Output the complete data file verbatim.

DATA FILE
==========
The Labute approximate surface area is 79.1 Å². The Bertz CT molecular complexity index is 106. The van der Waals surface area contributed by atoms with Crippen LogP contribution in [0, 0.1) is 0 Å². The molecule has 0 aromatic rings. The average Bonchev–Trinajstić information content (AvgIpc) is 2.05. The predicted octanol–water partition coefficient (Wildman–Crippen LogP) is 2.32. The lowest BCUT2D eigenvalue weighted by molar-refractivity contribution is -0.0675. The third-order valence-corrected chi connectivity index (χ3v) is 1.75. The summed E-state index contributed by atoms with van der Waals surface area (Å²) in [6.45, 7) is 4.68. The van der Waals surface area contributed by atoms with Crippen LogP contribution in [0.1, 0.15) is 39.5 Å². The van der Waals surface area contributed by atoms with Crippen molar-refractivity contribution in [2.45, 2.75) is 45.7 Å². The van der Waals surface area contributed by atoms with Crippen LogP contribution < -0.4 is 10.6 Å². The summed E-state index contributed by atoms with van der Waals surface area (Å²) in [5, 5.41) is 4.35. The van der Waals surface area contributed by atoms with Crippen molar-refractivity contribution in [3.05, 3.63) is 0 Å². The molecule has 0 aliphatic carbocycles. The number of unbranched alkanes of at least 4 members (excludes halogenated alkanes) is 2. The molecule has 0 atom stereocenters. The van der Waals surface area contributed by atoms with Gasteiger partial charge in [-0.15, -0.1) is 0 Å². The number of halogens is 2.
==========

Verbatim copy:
The Labute approximate surface area is 79.1 Å². The Bertz CT molecular complexity index is 106. The van der Waals surface area contributed by atoms with Crippen LogP contribution in [0, 0.1) is 0 Å². The molecule has 0 aromatic rings. The average Bonchev–Trinajstić information content (AvgIpc) is 2.05. The predicted octanol–water partition coefficient (Wildman–Crippen LogP) is 2.32. The lowest BCUT2D eigenvalue weighted by molar-refractivity contribution is -0.0675. The third-order valence-corrected chi connectivity index (χ3v) is 1.75. The summed E-state index contributed by atoms with van der Waals surface area (Å²) in [6.45, 7) is 4.68. The van der Waals surface area contributed by atoms with Crippen LogP contribution in [0.1, 0.15) is 39.5 Å². The van der Waals surface area contributed by atoms with Crippen molar-refractivity contribution in [2.45, 2.75) is 45.7 Å². The van der Waals surface area contributed by atoms with Crippen LogP contribution < -0.4 is 10.6 Å². The summed E-state index contributed by atoms with van der Waals surface area (Å²) in [5, 5.41) is 4.35. The van der Waals surface area contributed by atoms with Crippen molar-refractivity contribution in [3.05, 3.63) is 0 Å². The molecule has 0 aliphatic carbocycles. The number of unbranched alkanes of at least 4 members (excludes halogenated alkanes) is 2. The molecule has 0 atom stereocenters. The van der Waals surface area contributed by atoms with Gasteiger partial charge in [-0.15, -0.1) is 0 Å². The number of halogens is 2.